Epiphany is a public holiday in Greece and comes every 6 January, which is 12 days after Christmas. Epiphany commemorates the visit of the Magi to the baby Jesus in Bethlehem, and it also has reference to the baptism of Christ by John the Baptist in the Jordan River. Orthodox countries like Greece put the emphasis on Jesus’ baptism, whereas Catholic and Protestant traditions emphasise the arrival of the Wise Men.
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Epiphany is among the oldest of all Christian holidays, having been continually celebrated since the 2nd Century A.D. The word “epiphany” means “manifestation,” and it is also sometimes called Theophany, meaning “manifestation of God.” This has reference to Jesus being “God manifest in the flesh” and to the voice from Heaven saying “This is My Beloved Son, in whom I am well pleased!” at His baptism. Thus, this was a time of manifestation of Jesus’ identity as God’s Son. It was also a time of Jesus’ committal to dying on the cross and rising again, which baptism symbolised.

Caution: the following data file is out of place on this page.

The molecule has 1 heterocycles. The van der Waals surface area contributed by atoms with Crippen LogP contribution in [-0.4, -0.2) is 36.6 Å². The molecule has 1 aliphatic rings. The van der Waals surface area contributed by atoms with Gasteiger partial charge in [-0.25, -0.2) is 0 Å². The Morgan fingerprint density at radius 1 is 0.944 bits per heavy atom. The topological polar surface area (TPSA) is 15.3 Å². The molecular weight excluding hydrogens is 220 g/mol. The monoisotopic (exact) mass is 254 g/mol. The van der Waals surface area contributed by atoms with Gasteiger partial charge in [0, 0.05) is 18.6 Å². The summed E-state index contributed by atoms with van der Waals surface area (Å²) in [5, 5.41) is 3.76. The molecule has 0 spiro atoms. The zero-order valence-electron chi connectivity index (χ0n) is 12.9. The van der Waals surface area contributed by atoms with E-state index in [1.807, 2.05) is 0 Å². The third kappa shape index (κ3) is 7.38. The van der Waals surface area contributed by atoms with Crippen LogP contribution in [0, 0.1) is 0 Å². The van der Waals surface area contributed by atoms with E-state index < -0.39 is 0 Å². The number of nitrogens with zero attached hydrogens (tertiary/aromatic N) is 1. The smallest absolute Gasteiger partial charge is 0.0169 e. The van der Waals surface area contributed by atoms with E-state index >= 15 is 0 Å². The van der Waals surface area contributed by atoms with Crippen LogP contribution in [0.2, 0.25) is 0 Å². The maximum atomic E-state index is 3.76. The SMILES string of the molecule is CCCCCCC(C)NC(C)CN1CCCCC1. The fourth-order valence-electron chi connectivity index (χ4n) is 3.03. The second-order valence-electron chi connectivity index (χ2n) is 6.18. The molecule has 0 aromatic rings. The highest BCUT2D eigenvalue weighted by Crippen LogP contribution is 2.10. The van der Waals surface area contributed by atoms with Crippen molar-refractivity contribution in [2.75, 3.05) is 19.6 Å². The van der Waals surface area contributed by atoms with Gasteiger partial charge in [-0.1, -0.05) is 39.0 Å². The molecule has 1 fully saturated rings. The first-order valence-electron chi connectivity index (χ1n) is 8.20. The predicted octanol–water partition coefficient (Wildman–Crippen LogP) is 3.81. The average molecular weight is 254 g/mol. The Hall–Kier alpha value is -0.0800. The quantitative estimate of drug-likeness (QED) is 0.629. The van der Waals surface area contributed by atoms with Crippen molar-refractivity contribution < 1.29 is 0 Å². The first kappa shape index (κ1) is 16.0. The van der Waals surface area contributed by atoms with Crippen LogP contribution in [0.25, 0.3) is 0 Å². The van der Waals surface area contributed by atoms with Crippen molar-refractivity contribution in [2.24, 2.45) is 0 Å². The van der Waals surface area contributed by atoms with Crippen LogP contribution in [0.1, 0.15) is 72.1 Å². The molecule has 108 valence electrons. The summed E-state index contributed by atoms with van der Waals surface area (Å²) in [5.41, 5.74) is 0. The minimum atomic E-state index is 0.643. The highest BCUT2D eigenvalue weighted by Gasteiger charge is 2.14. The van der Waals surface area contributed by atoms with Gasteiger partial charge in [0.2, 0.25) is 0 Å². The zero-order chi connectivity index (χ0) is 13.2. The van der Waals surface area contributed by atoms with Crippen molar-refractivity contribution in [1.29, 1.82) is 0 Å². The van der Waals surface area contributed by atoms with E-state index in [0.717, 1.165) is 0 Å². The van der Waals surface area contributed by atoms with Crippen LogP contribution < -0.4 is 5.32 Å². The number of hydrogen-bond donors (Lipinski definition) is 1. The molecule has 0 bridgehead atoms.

As to the Wise Men, they came from afar to honour Jesus as the coming King of Kings, guided by a star that led them to Bethlehem. Their gifts of gold, frankincense, and myrrh were presents fit for a king.
All across Greece, you can attend special Epiphany services, where the religious significance of the day will be highlighted. The most notable ceremony of Epiphany, however, takes place outside the church building. At Piraeus, the port city serving Athens, a priest traditionally will cast an over-sized cross into the harbour to “sanctify” the water.
Men will then dive in after it to keep it from floating away, though nowadays, a handy chain is attached as well. Whoever retrieves the cross is sure to have good luck all year long, and the sanctifying of the waters “drives away the evil spirits that inhabit them”. Similar events take place in other parts of Greece, but Piraeus has the largest of these ceremonies.